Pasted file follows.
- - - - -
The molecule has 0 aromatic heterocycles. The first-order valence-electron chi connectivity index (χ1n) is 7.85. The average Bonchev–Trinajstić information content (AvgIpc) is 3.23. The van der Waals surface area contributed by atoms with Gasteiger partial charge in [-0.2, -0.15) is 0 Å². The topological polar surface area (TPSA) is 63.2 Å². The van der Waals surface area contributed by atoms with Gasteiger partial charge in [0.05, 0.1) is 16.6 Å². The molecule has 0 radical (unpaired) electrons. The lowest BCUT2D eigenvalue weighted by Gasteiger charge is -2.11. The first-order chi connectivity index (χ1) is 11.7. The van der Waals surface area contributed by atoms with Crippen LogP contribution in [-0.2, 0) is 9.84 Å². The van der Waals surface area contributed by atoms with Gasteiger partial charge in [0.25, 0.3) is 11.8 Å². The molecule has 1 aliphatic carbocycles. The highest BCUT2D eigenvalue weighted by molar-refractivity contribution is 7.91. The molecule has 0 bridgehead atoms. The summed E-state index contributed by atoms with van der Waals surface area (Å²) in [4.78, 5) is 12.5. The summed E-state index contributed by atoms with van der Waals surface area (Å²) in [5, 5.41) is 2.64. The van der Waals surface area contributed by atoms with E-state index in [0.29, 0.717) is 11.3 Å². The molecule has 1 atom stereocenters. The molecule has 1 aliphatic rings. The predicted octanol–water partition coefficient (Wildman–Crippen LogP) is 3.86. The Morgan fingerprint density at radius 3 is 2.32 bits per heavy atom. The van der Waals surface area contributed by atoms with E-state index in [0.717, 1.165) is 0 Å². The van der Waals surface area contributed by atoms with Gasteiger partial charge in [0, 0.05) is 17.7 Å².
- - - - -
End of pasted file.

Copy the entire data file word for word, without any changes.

The molecule has 0 aromatic heterocycles. The first-order valence-electron chi connectivity index (χ1n) is 7.85. The average Bonchev–Trinajstić information content (AvgIpc) is 3.23. The van der Waals surface area contributed by atoms with Gasteiger partial charge in [-0.2, -0.15) is 0 Å². The topological polar surface area (TPSA) is 63.2 Å². The van der Waals surface area contributed by atoms with Gasteiger partial charge in [0.05, 0.1) is 16.6 Å². The molecule has 0 radical (unpaired) electrons. The lowest BCUT2D eigenvalue weighted by Gasteiger charge is -2.11. The first-order chi connectivity index (χ1) is 11.7. The van der Waals surface area contributed by atoms with Crippen LogP contribution in [-0.2, 0) is 9.84 Å². The van der Waals surface area contributed by atoms with Gasteiger partial charge in [0.25, 0.3) is 11.8 Å². The molecule has 1 aliphatic carbocycles. The highest BCUT2D eigenvalue weighted by molar-refractivity contribution is 7.91. The molecule has 0 bridgehead atoms. The summed E-state index contributed by atoms with van der Waals surface area (Å²) in [4.78, 5) is 12.5. The summed E-state index contributed by atoms with van der Waals surface area (Å²) in [5, 5.41) is 2.64. The van der Waals surface area contributed by atoms with E-state index in [0.29, 0.717) is 11.3 Å². The molecule has 1 atom stereocenters. The molecule has 1 aliphatic rings. The predicted octanol–water partition coefficient (Wildman–Crippen LogP) is 3.86. The Morgan fingerprint density at radius 3 is 2.32 bits per heavy atom. The van der Waals surface area contributed by atoms with E-state index in [0.717, 1.165) is 0 Å². The van der Waals surface area contributed by atoms with Gasteiger partial charge in [0, 0.05) is 17.7 Å².